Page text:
Meaningful activities are what we need to put into our everyday lives. Strive for an everyday life with key elements that make sense (and that you can actually accomplish). It’s about avoiding being  sucked into a state where everything feels meaningless. Take control and ownership of your psychological well-being. By doing meaningful things, we stay healthy and destressed – ready to start a normal life again on the other side of the crisis.

Employing meaningful activities is closely related to tool number 3: Making active conscious choices. Fight apathy. It can be really good for one’s psychological well-being to be able to say to oneself: I did well through this period. I didn’t unnecessarily call our overworked and already stressed Health System or go down and hoard in the local grocery store. There’s a difference between whether you are driven by your instinct or by using the front part of your brain and analyzing the situation and from there making sensible choices. Making conscious choices makes this whole situation easier to deal with along the way. Make conscious choices – and avoid acting on sudden emotions.

And then there’s clear leadership. It is of the utmost importance that we lead ourselves in an everyday life where the structure has suddenly become more fluid. Be clear when communicating with yourself – and your family. Otherwise, both apathy and self-inflicted stress can quickly take over – and then suddenly the circumstances (or maybe your kids) are running the show. It’s a shame when it’s you who’s in charge.

The need for structure is about reflecting a normal everyday life as well as possible. Separate weekdays and weekends. Create a structure in the family, let a new rhythm come into play. During numerous debriefs of hostage survivors, it has often struck me how creating structure is one of the most important keys maintaining a normal state of mind. Structure creates predictability, which is something everyone needs at a time when may things are unpredictable. With a clear (and simple) structure you can lead yourself and your family to predictability, meaningfulness, and more peace in an uncertain time.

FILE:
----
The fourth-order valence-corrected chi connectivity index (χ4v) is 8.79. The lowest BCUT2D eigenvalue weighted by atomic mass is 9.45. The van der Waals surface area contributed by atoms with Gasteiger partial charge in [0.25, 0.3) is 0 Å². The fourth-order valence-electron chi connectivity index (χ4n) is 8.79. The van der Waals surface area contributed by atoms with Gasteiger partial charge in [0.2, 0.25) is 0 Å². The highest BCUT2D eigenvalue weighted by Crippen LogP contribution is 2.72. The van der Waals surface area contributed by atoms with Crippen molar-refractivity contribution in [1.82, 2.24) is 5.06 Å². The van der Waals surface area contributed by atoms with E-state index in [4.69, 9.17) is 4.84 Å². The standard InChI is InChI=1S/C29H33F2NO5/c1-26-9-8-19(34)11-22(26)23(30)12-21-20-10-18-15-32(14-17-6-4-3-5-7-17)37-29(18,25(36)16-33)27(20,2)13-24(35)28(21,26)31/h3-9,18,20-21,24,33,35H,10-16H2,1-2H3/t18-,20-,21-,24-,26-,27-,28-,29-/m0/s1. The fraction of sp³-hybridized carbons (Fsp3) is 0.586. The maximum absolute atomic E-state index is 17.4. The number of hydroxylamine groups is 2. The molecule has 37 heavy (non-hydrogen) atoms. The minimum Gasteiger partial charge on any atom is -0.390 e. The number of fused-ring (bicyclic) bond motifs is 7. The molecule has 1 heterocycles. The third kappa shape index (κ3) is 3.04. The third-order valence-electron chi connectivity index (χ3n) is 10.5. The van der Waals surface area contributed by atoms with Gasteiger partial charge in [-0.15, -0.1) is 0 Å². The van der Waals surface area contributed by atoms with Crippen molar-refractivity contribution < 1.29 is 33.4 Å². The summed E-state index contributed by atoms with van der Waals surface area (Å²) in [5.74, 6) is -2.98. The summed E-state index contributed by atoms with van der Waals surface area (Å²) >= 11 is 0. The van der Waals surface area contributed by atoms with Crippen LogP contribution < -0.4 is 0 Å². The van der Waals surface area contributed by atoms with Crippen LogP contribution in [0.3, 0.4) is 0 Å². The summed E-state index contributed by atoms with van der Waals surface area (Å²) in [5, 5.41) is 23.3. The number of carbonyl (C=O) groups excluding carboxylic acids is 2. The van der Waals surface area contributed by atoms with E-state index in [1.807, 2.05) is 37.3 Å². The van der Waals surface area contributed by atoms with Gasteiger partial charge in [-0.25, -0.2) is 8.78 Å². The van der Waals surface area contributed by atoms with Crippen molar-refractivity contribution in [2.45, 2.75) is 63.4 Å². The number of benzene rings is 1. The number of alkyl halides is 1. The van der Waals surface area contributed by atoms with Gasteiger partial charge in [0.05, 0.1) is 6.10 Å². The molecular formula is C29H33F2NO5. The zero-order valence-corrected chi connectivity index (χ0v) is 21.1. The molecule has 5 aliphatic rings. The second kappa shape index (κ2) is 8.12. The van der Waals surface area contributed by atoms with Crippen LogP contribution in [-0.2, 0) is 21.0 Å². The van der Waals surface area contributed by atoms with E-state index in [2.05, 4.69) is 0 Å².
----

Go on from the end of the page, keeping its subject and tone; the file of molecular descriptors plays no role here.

When we try to create structure in everyday life, movement is also an essential activity to think about. Movement is important for many reasons. It’s stress-reducing, it can improve your sleep and on the whole just rewarding for one’s mind to get out into nature and get some fresh air.

The seventh and final tool is hygiene. In situations like these, where days can feel the same, it is important to maintain your hygiene rituals as you usually do – especially because we instinctively do the opposite, forget to shower, leave the dishes, etc. So take your own hygiene seriously. It strengthens self-respect and provides well-being.

It is also important to look at your mental hygiene. I caught myself (more than one time) in having the news running in the background all-day during the first days of the quarantine. Being confronted with threats and a yellow ‘Breaking News!” bar all-day is stressful – our mammalian brain is not rational and reacts negatively to negative inputs. The news and social media can be okay but limit your usage.